When we came to the Clos Henri winery they wanted us to sign one of our wine books for them
When we came to the Clos Henri winery they wanted us to sign one of our wine books for them, copyright BKWine Photography

Day 10, Wednesday, March 18 — Wine visit in Marlborough

Once again, we have a full day of wine tastings in Marlborough, visiting two or three more wineries.

The original vines planted in 1970s were near Blenheim, but the vineyards have now spread east, south and north. However, Marlborough is still a fairly compact region with short distances between the wineries. The conditions here are good for wine growing. The vines get plenty of sunshine and just the right amount of rain. The three sub-regions of Awatere Valley, Wairau Valley and Southern Valleys offer some differences in character, and there are soil variations. Some Marlborough Sauvignon has sweeter fruit and perhaps more passion fruit flavours, while others have a crisper, greener tone. However, it is (usually) the winemaker who decides which style of wine he/she wants to make.

When the original vines were planted in the 1970s, the German grape Müller-Thurgau was popular and in 1980 it dominated, but now it has almost disappeared. In 1990, Sauvignon Blanc had moved up to third place with 15% of the surface area, although still behind Müller-Thurgau. Sauvignon Blanc has been top of the charts since 2000, and today Müller-Thurgau has all but disappeared.

By late afternoon we will be back at our hotel; the evening is free.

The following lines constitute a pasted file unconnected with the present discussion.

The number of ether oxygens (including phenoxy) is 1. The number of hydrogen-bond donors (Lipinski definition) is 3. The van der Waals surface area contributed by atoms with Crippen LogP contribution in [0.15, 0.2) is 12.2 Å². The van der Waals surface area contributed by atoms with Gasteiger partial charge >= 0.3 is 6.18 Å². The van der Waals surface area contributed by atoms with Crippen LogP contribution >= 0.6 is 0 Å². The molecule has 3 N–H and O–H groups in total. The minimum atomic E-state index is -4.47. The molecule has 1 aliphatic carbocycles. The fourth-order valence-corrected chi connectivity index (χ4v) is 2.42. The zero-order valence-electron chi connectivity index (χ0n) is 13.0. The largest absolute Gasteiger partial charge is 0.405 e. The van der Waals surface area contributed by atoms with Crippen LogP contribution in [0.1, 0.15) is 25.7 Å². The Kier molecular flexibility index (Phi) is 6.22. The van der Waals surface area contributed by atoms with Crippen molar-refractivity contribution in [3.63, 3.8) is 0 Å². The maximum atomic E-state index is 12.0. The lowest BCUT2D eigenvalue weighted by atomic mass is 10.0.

Sauvignon blanc vineyards in Marlborough
Sauvignon blanc vineyards in Marlborough, copyright BKWine Photography
Winemaker working in the winery at Clos Henri, Marlborough
Winemaker working in the winery at Clos Henri, Marlborough, copyright BKWine Photography

Day 11, Thursday, March 19 — Blenheim to Christchurch

We check out and leave Blenheim after breakfast. Today, we will enjoy a magnificent coastal landscape and observe birds and seals, as well as having a superb sea food lunch.

An attractive road of about 50 kilometres takes us along the coast from Blenheim down to our first stop in Kaikoura. The road runs so close to the ocean that we can easily observe the local bird life and New Zealand’s fur seals. We will stop for lunch in Kaikoura, a place famous for its top-quality seafood and popular with those interested in whales and other marine life.

The famous New Zealand crayfish, also called lobster, will be on the menu. With some crisp white wine, of course. After lunch we stay on for a little while in Kaikoura. The location is magnificent and it is well worth it taking a walk along the water.

After lunch we continue south across the farmlands of the North Canterbury Plains. We will pass the Waipara wine district where the first vineyards were planted as late as the 1980s.

Early evening we will check in at our hotel in Christchurch, Crowne Plaza Hotel. Christchurch is the biggest city on the South Island. Some of the buildings that were destroyed during the earthquakes in 2010 and 2011 are being rebuilt, including the cathedral that was built between 1864 and 1904.

Free evening to discover Christchurch.

The famous and classic shopping and café street in Christchurch
The famous and classic shopping and café street in Christchurch, copyright BKWine Photography
Riesling, almost ripe in Central Otago, New Zealand
Riesling, almost ripe in Central Otago, New Zealand, copyright BKWine Photography

Day 12, Friday, March 20 — Christchurch to Mount Cook, the Southern Alps and glaciers

Today we have a full day ahead of us and we will start quite early from the hotel. We continue to travel south, heading through the fertile Canterbury Plains, a significant agricultural community. We will then go west into Mackenzie County where we make a short stop at Lake Tekapo, renowned for its turquoise blue waters. After admiring the picturesque Church of the Good Shepherd at the southern tip of the lake we will continue along Lake Pukaki and soon we will have a glorious view of New Zealand’s highest mountain  – Mount Cook – and the Southern Alps.